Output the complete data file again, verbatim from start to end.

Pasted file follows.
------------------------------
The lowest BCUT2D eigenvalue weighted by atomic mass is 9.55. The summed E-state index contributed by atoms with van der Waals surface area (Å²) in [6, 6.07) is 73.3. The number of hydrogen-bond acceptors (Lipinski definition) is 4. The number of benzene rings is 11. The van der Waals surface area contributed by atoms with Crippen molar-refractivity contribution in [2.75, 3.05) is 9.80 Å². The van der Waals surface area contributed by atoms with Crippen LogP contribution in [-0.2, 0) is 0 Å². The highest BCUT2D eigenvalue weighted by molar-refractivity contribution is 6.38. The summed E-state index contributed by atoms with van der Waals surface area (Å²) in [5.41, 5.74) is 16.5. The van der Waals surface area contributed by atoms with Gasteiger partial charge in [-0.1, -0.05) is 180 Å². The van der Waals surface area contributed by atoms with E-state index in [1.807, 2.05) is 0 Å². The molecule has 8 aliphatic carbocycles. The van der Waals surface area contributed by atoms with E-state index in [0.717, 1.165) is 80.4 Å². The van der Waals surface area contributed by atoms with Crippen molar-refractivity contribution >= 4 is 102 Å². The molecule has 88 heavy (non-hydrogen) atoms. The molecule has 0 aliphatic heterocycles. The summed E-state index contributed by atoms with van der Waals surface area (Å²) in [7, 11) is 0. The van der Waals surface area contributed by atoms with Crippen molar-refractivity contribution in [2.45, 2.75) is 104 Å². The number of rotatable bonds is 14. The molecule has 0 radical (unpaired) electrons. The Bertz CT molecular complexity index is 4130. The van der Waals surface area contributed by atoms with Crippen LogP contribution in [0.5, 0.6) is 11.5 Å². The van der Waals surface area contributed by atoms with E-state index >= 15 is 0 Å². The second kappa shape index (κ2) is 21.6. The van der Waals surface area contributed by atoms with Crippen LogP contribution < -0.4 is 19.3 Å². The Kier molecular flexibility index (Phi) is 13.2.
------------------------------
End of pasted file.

The lowest BCUT2D eigenvalue weighted by atomic mass is 9.55. The summed E-state index contributed by atoms with van der Waals surface area (Å²) in [6, 6.07) is 73.3. The number of hydrogen-bond acceptors (Lipinski definition) is 4. The number of benzene rings is 11. The van der Waals surface area contributed by atoms with Crippen molar-refractivity contribution in [2.75, 3.05) is 9.80 Å². The van der Waals surface area contributed by atoms with Crippen LogP contribution in [-0.2, 0) is 0 Å². The highest BCUT2D eigenvalue weighted by molar-refractivity contribution is 6.38. The summed E-state index contributed by atoms with van der Waals surface area (Å²) in [5.41, 5.74) is 16.5. The van der Waals surface area contributed by atoms with Gasteiger partial charge in [-0.1, -0.05) is 180 Å². The van der Waals surface area contributed by atoms with E-state index in [1.807, 2.05) is 0 Å². The molecule has 8 aliphatic carbocycles. The van der Waals surface area contributed by atoms with E-state index in [0.717, 1.165) is 80.4 Å². The van der Waals surface area contributed by atoms with Crippen molar-refractivity contribution >= 4 is 102 Å². The molecule has 88 heavy (non-hydrogen) atoms. The molecule has 0 aliphatic heterocycles. The summed E-state index contributed by atoms with van der Waals surface area (Å²) in [7, 11) is 0. The van der Waals surface area contributed by atoms with Crippen molar-refractivity contribution in [2.45, 2.75) is 104 Å². The number of rotatable bonds is 14. The molecule has 0 radical (unpaired) electrons. The Bertz CT molecular complexity index is 4130. The van der Waals surface area contributed by atoms with Crippen LogP contribution in [0.5, 0.6) is 11.5 Å². The van der Waals surface area contributed by atoms with E-state index >= 15 is 0 Å². The second kappa shape index (κ2) is 21.6. The van der Waals surface area contributed by atoms with Crippen LogP contribution < -0.4 is 19.3 Å². The Kier molecular flexibility index (Phi) is 13.2.